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10 Amazing Island Stories

Next time you’re out in public, take a look around. The person next to you may have saved a life. Or won a million dollars. You wouldn’t know just by looking at them, you’d have to ask. So we did. Here are some Islanders who have experienced the unusual, done the extraordinary, from the sublime achievement of reclaiming a once nearly extinct language to the wacky experience of winning a musubi eating contest.


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Photo by: Olivier Koning

Kaumakaiwa Kanakaole

speaks Hawaiian fluently.

Spoken Hawaiian once verged on extinction. A new generation has brought it back.

I was part of the first class of the Punana Leo o Hilo Hawaiian immersion program, in 1985. Prior to that, I was raised speaking the language. My mother could speak Hawaiian, and so could my grandmother and her mother, Edith Kanakaole. And using the language as part of the ceremony and protocol of hula, I had an understanding of the metaphor and poetry of Hawaiian language even before I had the skill to converse.

Today, there are more than enough people around me to be able to speak Hawaiian on a daily basis. On average, I’ll speak Hawaiian for more than half of my day. I have an easier time expressing myself to my grandmother in Hawaiian than in English. My brothers can understand, but can’t speak as much. My cousins are all involved in Hawaiian language revitalization movements. And I have more and more friends who are products of the University of Hawaii system who have been speaking the language for a few years.

The UH language students are often limited in conversational Hawaiian language, even if they’re skilled in the technical aspects. There’s a natural rhythm and intonation to conversational Hawaiian that’s often missing. They’ll speak in a monotone, and you can see the process going in their heads as they’re speaking, putting words and phrases together.

I actually look forward to speaking with people whose language skills are not as good. It takes extra effort, but it’s really not frustrating. Any sort of Hawaiian language experience is better than none at all, and to be able to hear it on a daily basis, at whatever level, is refreshing.

You can often tell where a fluent Hawaiian speaker is from. Dialects vary from island to island, even between different ahupuaa, or districts. In the more southern Hawaiian islands of Maui and Hawaii Island, a lot of glottal stops are used and the language is a lot more guttural sounding, so it sounds like chanting. The northern islands use a lot more nasal techniques.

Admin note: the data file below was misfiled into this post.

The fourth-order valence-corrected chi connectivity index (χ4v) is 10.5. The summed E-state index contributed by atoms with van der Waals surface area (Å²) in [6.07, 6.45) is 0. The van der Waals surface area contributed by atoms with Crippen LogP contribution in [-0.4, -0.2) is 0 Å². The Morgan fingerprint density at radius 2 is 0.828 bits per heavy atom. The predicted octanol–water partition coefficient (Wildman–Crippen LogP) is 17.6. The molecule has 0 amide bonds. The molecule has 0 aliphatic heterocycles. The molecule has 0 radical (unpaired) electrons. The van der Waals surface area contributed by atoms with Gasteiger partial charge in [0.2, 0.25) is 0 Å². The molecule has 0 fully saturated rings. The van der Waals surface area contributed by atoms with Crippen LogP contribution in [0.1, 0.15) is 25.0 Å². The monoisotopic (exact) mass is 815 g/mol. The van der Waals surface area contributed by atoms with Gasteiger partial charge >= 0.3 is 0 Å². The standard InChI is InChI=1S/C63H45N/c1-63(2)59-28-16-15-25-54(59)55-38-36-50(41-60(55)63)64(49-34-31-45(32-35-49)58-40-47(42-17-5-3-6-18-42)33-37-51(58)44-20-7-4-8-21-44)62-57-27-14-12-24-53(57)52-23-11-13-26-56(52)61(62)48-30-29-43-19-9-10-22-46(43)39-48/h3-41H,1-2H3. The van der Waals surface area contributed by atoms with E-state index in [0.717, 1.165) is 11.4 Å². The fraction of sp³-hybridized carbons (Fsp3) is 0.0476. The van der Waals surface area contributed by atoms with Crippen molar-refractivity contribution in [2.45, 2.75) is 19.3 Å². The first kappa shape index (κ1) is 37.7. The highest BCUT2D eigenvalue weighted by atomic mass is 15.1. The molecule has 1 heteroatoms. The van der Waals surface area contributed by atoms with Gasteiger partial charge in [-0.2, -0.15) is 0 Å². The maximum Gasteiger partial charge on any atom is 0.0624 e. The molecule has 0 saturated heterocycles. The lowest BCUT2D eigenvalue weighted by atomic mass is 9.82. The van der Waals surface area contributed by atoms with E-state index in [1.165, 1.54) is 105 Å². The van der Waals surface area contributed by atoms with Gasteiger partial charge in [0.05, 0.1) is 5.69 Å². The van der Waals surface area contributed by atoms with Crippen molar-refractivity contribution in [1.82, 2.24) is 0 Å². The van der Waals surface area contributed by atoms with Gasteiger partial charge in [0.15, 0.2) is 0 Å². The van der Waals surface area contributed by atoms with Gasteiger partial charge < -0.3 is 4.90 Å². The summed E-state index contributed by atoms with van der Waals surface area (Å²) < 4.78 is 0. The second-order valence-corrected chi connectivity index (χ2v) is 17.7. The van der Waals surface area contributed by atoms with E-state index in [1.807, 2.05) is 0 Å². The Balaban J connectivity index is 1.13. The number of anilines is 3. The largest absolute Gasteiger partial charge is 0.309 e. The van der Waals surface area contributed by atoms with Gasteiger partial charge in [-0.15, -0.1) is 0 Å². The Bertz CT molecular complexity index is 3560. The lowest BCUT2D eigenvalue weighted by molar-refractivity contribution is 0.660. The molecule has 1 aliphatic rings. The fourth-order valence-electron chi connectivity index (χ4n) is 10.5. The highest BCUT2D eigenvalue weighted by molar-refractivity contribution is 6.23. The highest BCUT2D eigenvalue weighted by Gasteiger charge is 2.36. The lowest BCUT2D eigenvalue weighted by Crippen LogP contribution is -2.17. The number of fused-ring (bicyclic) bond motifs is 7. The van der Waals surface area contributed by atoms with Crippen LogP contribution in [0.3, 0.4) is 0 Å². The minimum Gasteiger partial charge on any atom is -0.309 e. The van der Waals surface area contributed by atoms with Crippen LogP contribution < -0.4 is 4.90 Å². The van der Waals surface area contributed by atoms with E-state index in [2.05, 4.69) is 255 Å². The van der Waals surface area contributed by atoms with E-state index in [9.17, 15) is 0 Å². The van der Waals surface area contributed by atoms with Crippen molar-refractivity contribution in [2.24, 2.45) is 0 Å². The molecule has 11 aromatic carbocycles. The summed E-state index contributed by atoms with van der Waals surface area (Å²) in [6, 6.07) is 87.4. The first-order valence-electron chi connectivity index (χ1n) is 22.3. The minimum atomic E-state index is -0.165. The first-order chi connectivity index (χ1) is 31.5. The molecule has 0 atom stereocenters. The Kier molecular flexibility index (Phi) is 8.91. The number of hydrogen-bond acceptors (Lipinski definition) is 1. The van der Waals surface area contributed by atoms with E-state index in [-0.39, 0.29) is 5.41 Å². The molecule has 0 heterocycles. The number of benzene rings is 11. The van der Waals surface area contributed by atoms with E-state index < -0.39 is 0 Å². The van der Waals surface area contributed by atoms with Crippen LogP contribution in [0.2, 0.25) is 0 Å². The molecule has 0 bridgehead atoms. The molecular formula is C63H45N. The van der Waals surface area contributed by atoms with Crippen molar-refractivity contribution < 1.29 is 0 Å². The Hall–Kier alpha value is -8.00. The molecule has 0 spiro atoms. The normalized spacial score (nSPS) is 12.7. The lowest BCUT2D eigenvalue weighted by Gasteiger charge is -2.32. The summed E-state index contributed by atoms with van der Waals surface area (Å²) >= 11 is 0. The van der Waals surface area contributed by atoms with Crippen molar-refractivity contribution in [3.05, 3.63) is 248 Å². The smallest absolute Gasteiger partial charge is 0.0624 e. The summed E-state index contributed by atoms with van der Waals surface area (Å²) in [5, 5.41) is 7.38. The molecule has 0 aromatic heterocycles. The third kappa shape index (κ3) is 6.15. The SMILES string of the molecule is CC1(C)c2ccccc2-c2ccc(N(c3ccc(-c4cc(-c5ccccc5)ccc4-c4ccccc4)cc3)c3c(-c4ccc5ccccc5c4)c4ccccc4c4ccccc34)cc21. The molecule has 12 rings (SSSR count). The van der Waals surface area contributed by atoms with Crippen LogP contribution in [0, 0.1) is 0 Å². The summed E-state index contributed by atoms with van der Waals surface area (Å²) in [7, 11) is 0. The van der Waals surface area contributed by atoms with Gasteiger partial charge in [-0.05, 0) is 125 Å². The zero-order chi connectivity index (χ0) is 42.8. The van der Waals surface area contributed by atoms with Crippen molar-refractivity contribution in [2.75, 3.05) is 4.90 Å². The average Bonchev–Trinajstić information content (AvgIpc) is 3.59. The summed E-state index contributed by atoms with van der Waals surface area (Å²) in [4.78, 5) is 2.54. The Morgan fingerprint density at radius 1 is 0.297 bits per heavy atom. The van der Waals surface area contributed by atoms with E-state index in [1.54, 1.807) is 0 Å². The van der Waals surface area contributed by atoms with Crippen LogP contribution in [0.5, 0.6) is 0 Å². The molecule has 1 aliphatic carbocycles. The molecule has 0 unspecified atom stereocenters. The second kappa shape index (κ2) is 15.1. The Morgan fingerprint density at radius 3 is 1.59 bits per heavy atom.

When you hear Hawaiian language unexpectedly, it strikes a chord. Whether you know the speaker or not, you turn around and you already have an ancestral familiarity. I feel as if I know them already, even though we’ve never met. The language has given us a deeply rooted, binding connection. It’s these moments in my day that truly validate what I do, as an educator or a musician or a hula practitioner or even just as a speaker of the language.


Jane Greenwood

responds to medical emergencies, including the occasional emergence.

In 2006, the EMS supervisor helped deliver a baby boy in a car at a Honolulu gas station.

We got a call for an “OB case.” That’s all they really tell us. You never know what you’re going to get until you get there. It was just me and two interns.

I guess the couple was on the freeway driving to the hospital. She told him they had to pull over. He took the airport exit and turned into a gas station.

When we pulled up, the dad was in the driver’s seat, she was in the front seat and their son, maybe 4 or 5 years old, was sitting in the back. I went to the passenger door. She had broken her water all over the seat. She looked at me and all she said was, “It’s coming.”

They were in an older car that had a bench seat in front. I felt so lucky. You never see that anymore. I got the dad out and laid her down on the bench. I could already see the top of the baby’s head. It was ready. I reassured her and told her I’d done this before. I helped her breathe, told her to push. Then she pushed again and the head popped out. I helped the shoulder down and boom, the baby came right out. It all happened in less than two minutes.

I’ve delivered 10 babies in my career and that was the only one I’ve delivered in a car. We see so much death and sickness and illness and trauma. It’s cool when we get to see something miraculous and beautiful. 


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Honolulu Magazine February 2018
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